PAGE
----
I imagine starting a theater company in San Francisco is like becoming a priest or nun. In a world where you can do almost anything else and enjoy the fruits of excess in every possible arena, you decide instead to dedicate yourself to an existence of abstinence. There is almost no money, fame, or a guarantee of success. Yet, like the church, people still believe and it is that belief which nourishes and sustains its very life. Do It Live is one such addition to this fraternity of believers and a welcome one at that.
When: September 2nd – 17th
Where: Boxcar Studios, 125a Hyde St. at Golden Gate
Tickets:$15 online at brownpapertickets.com – $12 for students.
Their production of Henry VI, now playing at the Boxcar Studios, is an ambitious and solid feat of theater.
The play, which is comprised of three full-length scripts, has been reduced to two and a half-hours while still retaining the necessary exposition and essential character arcs. The plot revolves around the contention between the House of Lancaster’s claim that their ancestor, Richard II, was wrongly overthrown by the House of York’s Henry IV. With a weak and unpopular king now ruling, the Lancasters see their opportunity to reclaim their title.
The two houses battle each other in the court and on the field with alliances shifting continuously and more intrigue than a telenovela. However, Do It Live manages to clear up a great deal of this confusion with clarity of character and a video presentation cleverly and amusingly elucidating the lineage dispute.
The performances, while maybe not technically masterful, were clear, forcefully stated, and vigorous. Casey Worthington’s Suffolk is of particular note, infusing both a sense immorality and pathos as he begins his rise only to lose his head.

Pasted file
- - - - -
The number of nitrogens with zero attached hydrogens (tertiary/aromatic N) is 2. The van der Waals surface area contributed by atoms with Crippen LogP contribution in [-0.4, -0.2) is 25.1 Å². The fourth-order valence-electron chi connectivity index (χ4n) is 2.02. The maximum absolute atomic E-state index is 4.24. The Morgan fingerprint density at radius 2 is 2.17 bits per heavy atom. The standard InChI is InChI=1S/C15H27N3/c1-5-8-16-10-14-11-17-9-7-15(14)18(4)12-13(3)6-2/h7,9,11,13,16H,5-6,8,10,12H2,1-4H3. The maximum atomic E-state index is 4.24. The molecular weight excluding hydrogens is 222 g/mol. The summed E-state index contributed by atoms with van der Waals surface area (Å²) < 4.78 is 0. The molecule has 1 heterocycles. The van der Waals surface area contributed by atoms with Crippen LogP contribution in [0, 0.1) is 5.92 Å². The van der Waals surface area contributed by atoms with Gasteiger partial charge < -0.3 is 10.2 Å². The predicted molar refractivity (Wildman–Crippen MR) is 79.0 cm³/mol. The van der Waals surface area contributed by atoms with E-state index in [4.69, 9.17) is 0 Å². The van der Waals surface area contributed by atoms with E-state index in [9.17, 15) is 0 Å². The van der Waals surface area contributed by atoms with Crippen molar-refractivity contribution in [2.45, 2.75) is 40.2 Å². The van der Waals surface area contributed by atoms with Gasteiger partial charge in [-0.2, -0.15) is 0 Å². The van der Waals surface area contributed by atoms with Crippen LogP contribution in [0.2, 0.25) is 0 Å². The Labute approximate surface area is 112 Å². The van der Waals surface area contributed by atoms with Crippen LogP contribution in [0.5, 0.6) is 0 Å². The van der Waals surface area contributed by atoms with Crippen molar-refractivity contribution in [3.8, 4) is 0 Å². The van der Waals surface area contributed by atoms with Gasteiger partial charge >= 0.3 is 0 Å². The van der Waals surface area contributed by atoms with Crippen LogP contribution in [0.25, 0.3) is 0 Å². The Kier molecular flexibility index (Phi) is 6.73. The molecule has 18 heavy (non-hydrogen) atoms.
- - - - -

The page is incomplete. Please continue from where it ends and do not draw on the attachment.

Samuel Richie, as the religious-minded and politically naive King Henry VI, shed the usual overbearing crazed fanaticism so often seen in that role for a more accessible, Earthly-minded sovereign. This was not merely a king shut away in his room forgoing his temporal duties for bible study, he was a misunderstood and frustrated ruler unable to grasp his situation.
Allison Combs gives a tour-de-force performance as the opportunistic and vengefully sadistic Queen Margaret. Jeremy Forbing’s interpretation of Richard of York’s usurping warrior was an enriching and layered rendition deftly managing to play both a version of a middle-aged pub brawler and gentle father, and Ben Landmesser as Richard III furnishes a subtle and nuanced interpretation which was both surprising and immensely fun to watch. His appearance in the first scene, hiding in the darkness and witness to the chaos to come, was note-perfect as we came to realize who he was and what he was to become. It was a performance that steadily grew in intensity and pitch until, at the play’s end, he slithered into the role to which Shakespeare (wrongly) had him banished in the annals of history.
The production’s pacing was tight and fast and the set was a humble and efficient host for the story. While the staging was at times cumbersome and disorganized in the group scenes, it was forgivable considering the limitations of the miniscule space.
Particularly engaging were both the use of video and the musical scoring, both tastefully employed with restraint. Usually I balk at modernizing Shakespeare because so rarely does the concept bear the weight of the text, but in this production it never felt forced. They were content to simply tell the story and let the audience grasp the obvious connection between the fight for power in
17th 15th century England and 21st century America.
With shrinking theater audiences and dwindling government subsidies for the arts, any young theater is going to have their work cut out for them. However, armed with their courage, talent, and dedication, Do It Live has more than a prayer’s chance.
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